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Speeches and Statements by the Prime Minister

Address by Prime Minister Shinzo Abe at the Nagasaki Peace Memorial Ceremony

August 9, 2018

 [Provisional translation]

Seventy-three years ago today, a single atomic bomb was dropped here on Nagasaki, depriving a large number of people, said to amount to 70,000, of their precious lives. It reduced the city to ashes in an instant, and even those who escaped death have suffered hardships beyond description. Young people were also mercilessly deprived of their dreams and bright futures.

I reverently express my sincere condolences to the souls of the great number of atomic bomb victims.

I also extend my heartfelt sympathy to those still suffering even now from the aftereffects of the atomic bomb.

The tragedies of Nagasaki and Hiroshima must never be repeated. As the only country to have experienced the horror of nuclear devastation in war, Japan has a mission of persistently working to bring about “a world free of nuclear weapons.”

In recent years, differences in the approaches of various countries on nuclear disarmament have become evident.

In order to truly bring about “a world free of nuclear weapons,” it is essential to gain the cooperation of both nuclear weapon states and non-nuclear weapon states, taking an accurate understanding of the tragic realities of the atomic bombings as a starting point. 

Japan, firmly upholding the “Three Non-Nuclear Principles,” is determined to serve tenaciously as a mediator bridging the gap between the two and lead the efforts put forth by the international community.

As one concrete effort, this autumn we will convene here in Nagasaki a meeting of the Group of Eminent Persons for Substantive Advancement of Nuclear Disarmament, which we launched last year. Based on the knowledge of eminent persons to be gleaned through this group, Japan, working in close cooperation with United Nations Secretary-General Antonio Guterres, who joins us here today, will make active contributions so that the Review Conference of the Parties to the Treaty on the Non-Proliferation of Nuclear Weapons (NPT) to be held in 2020, the 50th anniversary of the treaty’s entry into force, will be a meaningful one.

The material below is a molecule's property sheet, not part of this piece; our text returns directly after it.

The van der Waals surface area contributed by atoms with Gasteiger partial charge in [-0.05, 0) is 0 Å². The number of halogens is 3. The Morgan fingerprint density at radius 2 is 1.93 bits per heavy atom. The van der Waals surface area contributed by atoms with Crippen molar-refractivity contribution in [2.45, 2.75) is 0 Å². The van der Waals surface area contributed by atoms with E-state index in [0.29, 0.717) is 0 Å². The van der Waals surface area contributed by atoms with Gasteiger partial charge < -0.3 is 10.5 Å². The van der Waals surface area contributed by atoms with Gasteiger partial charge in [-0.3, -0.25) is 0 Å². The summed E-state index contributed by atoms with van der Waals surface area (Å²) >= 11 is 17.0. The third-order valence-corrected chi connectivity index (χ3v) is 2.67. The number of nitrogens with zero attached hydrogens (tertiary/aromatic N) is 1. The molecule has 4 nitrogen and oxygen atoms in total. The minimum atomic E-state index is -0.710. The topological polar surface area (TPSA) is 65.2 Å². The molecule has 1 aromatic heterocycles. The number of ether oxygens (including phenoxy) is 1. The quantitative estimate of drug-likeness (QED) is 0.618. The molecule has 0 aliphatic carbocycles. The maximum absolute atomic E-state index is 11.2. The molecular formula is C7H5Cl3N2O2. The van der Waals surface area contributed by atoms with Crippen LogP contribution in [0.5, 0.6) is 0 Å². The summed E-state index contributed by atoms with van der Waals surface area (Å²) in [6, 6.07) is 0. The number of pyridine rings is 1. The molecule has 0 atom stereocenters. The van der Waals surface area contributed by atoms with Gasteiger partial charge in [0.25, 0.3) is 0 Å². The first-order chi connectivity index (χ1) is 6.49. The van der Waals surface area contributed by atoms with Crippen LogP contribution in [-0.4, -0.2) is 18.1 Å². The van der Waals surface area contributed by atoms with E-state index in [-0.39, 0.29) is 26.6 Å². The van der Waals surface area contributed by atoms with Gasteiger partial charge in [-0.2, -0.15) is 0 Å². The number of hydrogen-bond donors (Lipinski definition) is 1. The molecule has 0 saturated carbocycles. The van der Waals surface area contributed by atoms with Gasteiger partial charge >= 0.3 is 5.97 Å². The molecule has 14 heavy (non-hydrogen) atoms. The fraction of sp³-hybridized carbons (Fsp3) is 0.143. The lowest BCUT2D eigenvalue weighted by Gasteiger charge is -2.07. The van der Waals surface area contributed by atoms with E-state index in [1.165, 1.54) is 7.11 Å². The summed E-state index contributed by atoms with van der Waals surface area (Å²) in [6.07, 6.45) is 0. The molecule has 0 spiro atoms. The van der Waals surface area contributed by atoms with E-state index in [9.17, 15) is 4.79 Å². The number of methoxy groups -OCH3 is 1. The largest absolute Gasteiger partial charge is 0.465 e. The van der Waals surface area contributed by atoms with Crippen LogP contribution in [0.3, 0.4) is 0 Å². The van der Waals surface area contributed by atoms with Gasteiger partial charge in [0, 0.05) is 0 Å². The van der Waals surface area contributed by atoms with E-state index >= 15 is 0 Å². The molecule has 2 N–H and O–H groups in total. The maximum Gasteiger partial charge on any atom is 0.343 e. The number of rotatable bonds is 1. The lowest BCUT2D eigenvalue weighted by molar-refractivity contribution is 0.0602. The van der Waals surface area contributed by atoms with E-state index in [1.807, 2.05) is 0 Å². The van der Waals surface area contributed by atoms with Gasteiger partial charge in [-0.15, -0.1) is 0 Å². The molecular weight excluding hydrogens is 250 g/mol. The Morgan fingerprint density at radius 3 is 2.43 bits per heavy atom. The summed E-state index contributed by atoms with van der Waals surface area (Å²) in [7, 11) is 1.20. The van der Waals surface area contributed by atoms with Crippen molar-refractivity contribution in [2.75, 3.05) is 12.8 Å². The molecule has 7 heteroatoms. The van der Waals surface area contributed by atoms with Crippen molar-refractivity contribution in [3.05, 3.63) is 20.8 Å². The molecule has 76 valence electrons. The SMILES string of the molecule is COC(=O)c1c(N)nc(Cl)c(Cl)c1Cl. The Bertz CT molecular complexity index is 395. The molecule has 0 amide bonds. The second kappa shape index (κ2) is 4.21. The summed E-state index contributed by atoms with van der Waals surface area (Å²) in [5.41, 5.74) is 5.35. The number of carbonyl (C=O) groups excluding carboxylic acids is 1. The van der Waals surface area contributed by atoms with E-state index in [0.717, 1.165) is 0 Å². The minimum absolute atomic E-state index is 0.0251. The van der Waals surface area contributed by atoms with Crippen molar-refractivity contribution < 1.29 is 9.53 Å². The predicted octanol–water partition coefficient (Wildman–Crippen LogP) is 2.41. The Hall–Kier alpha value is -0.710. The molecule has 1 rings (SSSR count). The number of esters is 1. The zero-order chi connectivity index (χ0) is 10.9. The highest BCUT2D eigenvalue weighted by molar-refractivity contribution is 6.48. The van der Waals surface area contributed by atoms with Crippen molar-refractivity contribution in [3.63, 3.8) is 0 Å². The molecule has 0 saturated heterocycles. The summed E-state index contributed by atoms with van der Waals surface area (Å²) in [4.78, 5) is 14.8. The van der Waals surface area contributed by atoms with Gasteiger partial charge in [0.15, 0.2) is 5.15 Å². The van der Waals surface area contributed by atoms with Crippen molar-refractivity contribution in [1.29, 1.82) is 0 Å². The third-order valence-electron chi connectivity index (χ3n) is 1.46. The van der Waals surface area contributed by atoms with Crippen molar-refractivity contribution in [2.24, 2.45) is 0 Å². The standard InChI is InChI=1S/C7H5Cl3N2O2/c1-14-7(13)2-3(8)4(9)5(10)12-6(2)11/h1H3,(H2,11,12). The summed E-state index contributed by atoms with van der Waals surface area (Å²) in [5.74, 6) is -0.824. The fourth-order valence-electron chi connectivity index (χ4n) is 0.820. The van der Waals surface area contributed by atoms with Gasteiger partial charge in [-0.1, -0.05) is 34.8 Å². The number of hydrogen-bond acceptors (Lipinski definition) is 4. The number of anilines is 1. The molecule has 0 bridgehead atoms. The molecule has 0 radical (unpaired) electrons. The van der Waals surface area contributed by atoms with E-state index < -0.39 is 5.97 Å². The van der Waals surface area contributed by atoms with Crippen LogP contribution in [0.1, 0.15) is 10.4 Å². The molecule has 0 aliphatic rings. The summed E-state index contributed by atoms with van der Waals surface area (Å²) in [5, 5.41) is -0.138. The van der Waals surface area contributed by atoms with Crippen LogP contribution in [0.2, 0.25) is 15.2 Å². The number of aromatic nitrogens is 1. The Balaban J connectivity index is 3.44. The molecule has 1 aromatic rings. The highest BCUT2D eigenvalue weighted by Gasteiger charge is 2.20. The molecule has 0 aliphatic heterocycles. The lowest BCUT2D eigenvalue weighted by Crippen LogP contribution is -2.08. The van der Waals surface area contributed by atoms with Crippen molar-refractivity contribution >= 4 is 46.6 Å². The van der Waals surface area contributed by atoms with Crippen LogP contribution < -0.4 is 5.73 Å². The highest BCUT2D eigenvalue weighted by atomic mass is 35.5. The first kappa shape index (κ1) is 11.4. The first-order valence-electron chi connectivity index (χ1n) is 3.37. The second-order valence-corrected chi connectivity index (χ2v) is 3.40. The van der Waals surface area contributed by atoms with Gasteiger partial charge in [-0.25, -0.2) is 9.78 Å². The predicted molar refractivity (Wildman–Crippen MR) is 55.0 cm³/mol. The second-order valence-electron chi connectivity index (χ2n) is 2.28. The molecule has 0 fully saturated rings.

Also, in order for the international community to work in unity to realize “a world free of nuclear weapons,” we must pass down the memory of that tragic experience as a memory held in common by all humankind, reaching beyond generations and national boundaries. People from around the world who visit Nagasaki and Hiroshima will witness the tragic realities of the atomic bombings and renew their desire for peace. Younger generations will hand down stories of experiences with the atomic bombings that have been passed on from atomic bomb survivors. As the only country to have experienced the horror of nuclear devastation in war, Japan, knowing more profoundly than any other nation the inhumanity of nuclear weapons, will steadily press forward with those efforts.

The Government, accepting the necessity of relief measures covering health and medical services and welfare of atomic bomb survivors, will stay in tune with atomic bomb survivors and continue to advance relief measures for them in a comprehensive manner. In particular, we are continuing to conduct screenings for recognizing atomic bomb diseases as quickly as we can so that we can convey the results as soon as possible.

In closing, here in Nagasaki, where prayers for eternal peace are offered continuously, I pledge that Japan will make its utmost efforts for the realization of “a world free of nuclear weapons” and eternal peace. I wish to conclude my remarks with my heartfelt prayers for the repose of the souls of those who fell victim to the atomic bombing here in Nagasaki. I also pray sincerely for the inner peace of the bereaved families and the atomic bomb survivors as well as all the participants today and the people of Nagasaki City.
Shinzo Abe
Prime Minister of Japan
August 9, 2018

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